Lactose and cataract in humans: a review

J Am Coll Nutr. 1991 Feb;10(1):79-86. doi: 10.1080/07315724.1991.10718130.


In this review, the relationship between lactose and human cataract is examined from the presently available biochemical, metabolic, and epidemiological data. The exceptional cases of homozygous enzyme deficiency being excluded, fragmentary data give reason to believe that a risk of cataract secondary to lactose and galactose ingestion is present in certain subpopulations. In these population groups, the size of which is unknown, the lens could be exposed to intermittent episodes of hypergalactosemia due to the presence of a partial enzyme deficiency in the galactose metabolic pathway, and/or the persistence of a high adult jejunal lactase activity, and/or to a large and repeated consumption of either whole lactose or easily absorbed lactose (hydrolyzed forms and nonpasteurized yogurt).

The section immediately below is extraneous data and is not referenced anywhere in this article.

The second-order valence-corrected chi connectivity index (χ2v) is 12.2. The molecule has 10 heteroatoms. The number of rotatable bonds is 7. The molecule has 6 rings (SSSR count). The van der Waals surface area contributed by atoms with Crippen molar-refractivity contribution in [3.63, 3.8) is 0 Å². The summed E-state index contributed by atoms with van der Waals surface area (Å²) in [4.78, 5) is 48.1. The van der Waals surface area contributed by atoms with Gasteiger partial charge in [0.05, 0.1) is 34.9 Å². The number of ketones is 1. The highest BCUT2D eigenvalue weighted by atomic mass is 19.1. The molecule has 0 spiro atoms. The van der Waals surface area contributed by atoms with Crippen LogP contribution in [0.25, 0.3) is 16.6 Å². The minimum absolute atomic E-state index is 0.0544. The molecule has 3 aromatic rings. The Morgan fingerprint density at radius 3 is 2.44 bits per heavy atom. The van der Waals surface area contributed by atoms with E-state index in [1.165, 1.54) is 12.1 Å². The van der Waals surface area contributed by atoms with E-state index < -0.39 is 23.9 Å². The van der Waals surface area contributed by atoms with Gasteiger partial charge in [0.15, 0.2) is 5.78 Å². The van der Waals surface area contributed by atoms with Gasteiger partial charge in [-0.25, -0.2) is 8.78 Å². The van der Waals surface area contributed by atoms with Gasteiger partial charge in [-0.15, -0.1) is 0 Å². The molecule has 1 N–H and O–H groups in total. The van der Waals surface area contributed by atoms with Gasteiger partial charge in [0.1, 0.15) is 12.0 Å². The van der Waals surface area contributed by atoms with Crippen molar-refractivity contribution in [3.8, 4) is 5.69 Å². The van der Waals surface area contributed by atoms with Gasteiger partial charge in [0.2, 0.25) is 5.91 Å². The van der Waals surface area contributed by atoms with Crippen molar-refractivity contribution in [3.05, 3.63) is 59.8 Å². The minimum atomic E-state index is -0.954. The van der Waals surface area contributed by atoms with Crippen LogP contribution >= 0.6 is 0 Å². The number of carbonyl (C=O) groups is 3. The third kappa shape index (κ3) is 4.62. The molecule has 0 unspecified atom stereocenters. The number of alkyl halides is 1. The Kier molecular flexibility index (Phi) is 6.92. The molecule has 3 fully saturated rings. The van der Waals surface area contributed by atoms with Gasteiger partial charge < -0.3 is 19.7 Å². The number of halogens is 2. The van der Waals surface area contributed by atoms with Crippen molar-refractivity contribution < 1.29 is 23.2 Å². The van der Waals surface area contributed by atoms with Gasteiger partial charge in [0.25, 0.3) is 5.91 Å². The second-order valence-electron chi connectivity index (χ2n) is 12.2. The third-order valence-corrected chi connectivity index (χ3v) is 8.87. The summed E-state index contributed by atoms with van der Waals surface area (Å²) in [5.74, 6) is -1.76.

Publication types

  • Review

MeSH terms

  • Animals
  • Cataract / etiology*
  • Dietary Carbohydrates / adverse effects*
  • Dietary Carbohydrates / metabolism
  • Galactokinase / deficiency
  • Galactose / metabolism
  • Humans
  • Lactase
  • Lactose / adverse effects*
  • Lactose / metabolism
  • Milk / adverse effects
  • UTP-Hexose-1-Phosphate Uridylyltransferase / deficiency
  • beta-Galactosidase / metabolism


  • Dietary Carbohydrates
  • Galactokinase
  • UTP-Hexose-1-Phosphate Uridylyltransferase
  • Lactase
  • beta-Galactosidase
  • Lactose
  • Galactose